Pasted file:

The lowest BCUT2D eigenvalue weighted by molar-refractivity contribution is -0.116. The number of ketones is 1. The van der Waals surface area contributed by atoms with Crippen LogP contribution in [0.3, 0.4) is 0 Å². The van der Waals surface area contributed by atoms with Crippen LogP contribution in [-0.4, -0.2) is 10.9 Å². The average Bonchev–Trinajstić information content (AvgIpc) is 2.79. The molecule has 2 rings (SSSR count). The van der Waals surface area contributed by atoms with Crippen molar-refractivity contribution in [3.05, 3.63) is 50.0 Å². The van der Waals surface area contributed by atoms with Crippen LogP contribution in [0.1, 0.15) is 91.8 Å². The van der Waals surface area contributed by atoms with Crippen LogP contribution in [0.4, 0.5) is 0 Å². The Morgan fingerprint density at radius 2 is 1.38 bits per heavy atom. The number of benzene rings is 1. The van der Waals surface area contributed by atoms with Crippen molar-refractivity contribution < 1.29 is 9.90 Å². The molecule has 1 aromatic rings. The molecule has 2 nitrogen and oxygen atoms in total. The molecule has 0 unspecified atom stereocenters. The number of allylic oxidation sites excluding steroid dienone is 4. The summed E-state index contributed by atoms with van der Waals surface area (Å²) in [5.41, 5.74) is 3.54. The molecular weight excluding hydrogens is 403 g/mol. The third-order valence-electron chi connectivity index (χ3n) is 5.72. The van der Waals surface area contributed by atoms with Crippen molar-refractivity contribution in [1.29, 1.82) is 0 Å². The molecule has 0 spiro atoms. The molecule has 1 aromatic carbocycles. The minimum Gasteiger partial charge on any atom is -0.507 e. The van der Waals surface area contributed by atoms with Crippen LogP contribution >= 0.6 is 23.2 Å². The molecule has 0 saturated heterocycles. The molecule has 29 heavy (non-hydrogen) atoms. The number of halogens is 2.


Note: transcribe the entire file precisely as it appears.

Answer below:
The lowest BCUT2D eigenvalue weighted by molar-refractivity contribution is -0.116. The number of ketones is 1. The van der Waals surface area contributed by atoms with Crippen LogP contribution in [0.3, 0.4) is 0 Å². The van der Waals surface area contributed by atoms with Crippen LogP contribution in [-0.4, -0.2) is 10.9 Å². The average Bonchev–Trinajstić information content (AvgIpc) is 2.79. The molecule has 2 rings (SSSR count). The van der Waals surface area contributed by atoms with Crippen molar-refractivity contribution in [3.05, 3.63) is 50.0 Å². The van der Waals surface area contributed by atoms with Crippen LogP contribution in [0.1, 0.15) is 91.8 Å². The van der Waals surface area contributed by atoms with Crippen LogP contribution in [0.4, 0.5) is 0 Å². The Morgan fingerprint density at radius 2 is 1.38 bits per heavy atom. The number of benzene rings is 1. The van der Waals surface area contributed by atoms with Crippen molar-refractivity contribution < 1.29 is 9.90 Å². The molecule has 1 aromatic rings. The molecule has 2 nitrogen and oxygen atoms in total. The molecule has 0 unspecified atom stereocenters. The number of allylic oxidation sites excluding steroid dienone is 4. The summed E-state index contributed by atoms with van der Waals surface area (Å²) in [5.41, 5.74) is 3.54. The molecular weight excluding hydrogens is 403 g/mol. The third-order valence-electron chi connectivity index (χ3n) is 5.72. The van der Waals surface area contributed by atoms with Crippen molar-refractivity contribution in [1.29, 1.82) is 0 Å². The molecule has 0 spiro atoms. The molecule has 1 aromatic carbocycles. The minimum Gasteiger partial charge on any atom is -0.507 e. The van der Waals surface area contributed by atoms with Crippen LogP contribution >= 0.6 is 23.2 Å². The molecule has 0 saturated heterocycles. The molecule has 29 heavy (non-hydrogen) atoms. The number of halogens is 2.